Katy LoveApril 13, 2015 at 3:07 AM
This recipe is so easy to make even though anything bread sounds hard. The baking soda does make wonderful little bubbles and the blending the scallions with oil as a paste is a terrific idea. My two year old daughter ate 2 whole scallion pancakes.
judyAugust 23, 2015 at 10:42 AM
Made these and they were really delicious! The whole process was much easier than I thought- the dough spread easily- I didn’t really roll it, just spread it out gently. Sooooo yummy. A little sesame oil tasted good with it. Wonder why the use of hot water and cold water when making the dough. Whats’s the science behind that? Thanks for a great new recipe!
mandy@ladyandpupsAugust 24, 2015 at 5:08 AM
Judy, the hot water partially cooks the flour and eliminates some bonding of gluten from forming, making it softer :)
AngelaDecember 28, 2015 at 4:25 PM
Munching on these right now as I type. Sooo good, even though I didn’t get those beautiful layers. I used 4 1/2 tbsp of oil to brush on the dough before folding, and I think that’s where I went wrong. It was too much oil, and when I rolled the dough, I couldn’t roll them thin at all. Because it was bursting oil all over the place (and I did poke the bubbles with a fork, which only meant more oil gushing out).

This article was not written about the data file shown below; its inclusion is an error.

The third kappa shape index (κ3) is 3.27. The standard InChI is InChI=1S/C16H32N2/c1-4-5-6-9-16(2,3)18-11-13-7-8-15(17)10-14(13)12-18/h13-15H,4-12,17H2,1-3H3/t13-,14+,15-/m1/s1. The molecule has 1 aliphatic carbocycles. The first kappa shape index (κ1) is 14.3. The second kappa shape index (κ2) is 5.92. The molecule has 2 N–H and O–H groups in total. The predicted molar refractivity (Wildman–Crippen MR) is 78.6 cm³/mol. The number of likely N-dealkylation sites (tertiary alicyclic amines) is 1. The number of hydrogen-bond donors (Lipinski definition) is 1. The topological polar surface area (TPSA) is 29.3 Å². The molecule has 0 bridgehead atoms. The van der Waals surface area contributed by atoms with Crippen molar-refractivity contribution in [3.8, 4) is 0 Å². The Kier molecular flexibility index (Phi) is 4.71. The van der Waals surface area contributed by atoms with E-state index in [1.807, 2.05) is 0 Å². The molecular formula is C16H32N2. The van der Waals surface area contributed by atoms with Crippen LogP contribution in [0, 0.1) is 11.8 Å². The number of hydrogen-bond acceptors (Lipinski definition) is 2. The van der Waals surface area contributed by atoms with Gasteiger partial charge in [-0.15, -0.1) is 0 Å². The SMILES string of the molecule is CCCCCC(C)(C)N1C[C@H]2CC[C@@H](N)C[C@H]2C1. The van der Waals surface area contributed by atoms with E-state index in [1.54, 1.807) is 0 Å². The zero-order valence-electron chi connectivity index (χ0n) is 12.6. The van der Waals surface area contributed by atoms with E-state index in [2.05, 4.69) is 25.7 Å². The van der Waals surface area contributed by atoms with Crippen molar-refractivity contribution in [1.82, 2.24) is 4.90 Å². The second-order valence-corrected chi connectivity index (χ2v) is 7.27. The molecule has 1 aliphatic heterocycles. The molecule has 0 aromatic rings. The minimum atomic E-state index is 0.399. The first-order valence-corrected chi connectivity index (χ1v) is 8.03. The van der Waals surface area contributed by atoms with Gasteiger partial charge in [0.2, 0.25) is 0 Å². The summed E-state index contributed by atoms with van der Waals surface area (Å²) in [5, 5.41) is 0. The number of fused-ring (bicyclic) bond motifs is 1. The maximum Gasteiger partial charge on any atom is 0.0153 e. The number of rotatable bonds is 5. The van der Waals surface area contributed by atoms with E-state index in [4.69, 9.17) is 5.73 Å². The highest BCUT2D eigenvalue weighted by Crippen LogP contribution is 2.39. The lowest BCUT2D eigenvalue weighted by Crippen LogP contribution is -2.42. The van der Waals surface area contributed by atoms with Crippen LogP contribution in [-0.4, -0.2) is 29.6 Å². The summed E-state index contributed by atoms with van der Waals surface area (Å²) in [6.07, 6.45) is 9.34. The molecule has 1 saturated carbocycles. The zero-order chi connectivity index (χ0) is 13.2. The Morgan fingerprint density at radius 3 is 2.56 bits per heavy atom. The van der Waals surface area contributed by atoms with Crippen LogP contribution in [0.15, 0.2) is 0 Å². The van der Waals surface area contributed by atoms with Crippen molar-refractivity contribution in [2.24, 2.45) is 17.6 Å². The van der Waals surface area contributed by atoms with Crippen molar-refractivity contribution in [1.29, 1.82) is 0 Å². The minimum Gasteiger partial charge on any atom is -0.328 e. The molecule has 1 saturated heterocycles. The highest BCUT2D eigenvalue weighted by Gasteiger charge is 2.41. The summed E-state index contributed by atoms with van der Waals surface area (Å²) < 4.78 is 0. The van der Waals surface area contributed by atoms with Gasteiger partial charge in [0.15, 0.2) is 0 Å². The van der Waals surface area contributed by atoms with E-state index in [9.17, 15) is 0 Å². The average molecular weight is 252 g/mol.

I had so much trouble kneading the dough in my stand mixer. Maybe the problem’s with the mixer, because there wasn’t enough dough for the hook to reach properly, and instead it was just smoothing it against the bottom of the bowl. In the end, through much struggle, I had the dough nice and elasticy, but it didn’t pull cleanly away from the bowl.
But the taste ;)
SAMANTHAJanuary 24, 2016 at 2:36 AM
I had the same exact problem as Angela with oil bursting out all over even poking holes. It got so messy and wet that I decided not to freeze the dough for later and just cook it all. I think I’ll do what Judy did next time and just spread out the dough instead of rolling. Great flavor! I think there’s plenty of flavor even without spreading the extra oil on top after cooking. Thank you Mandy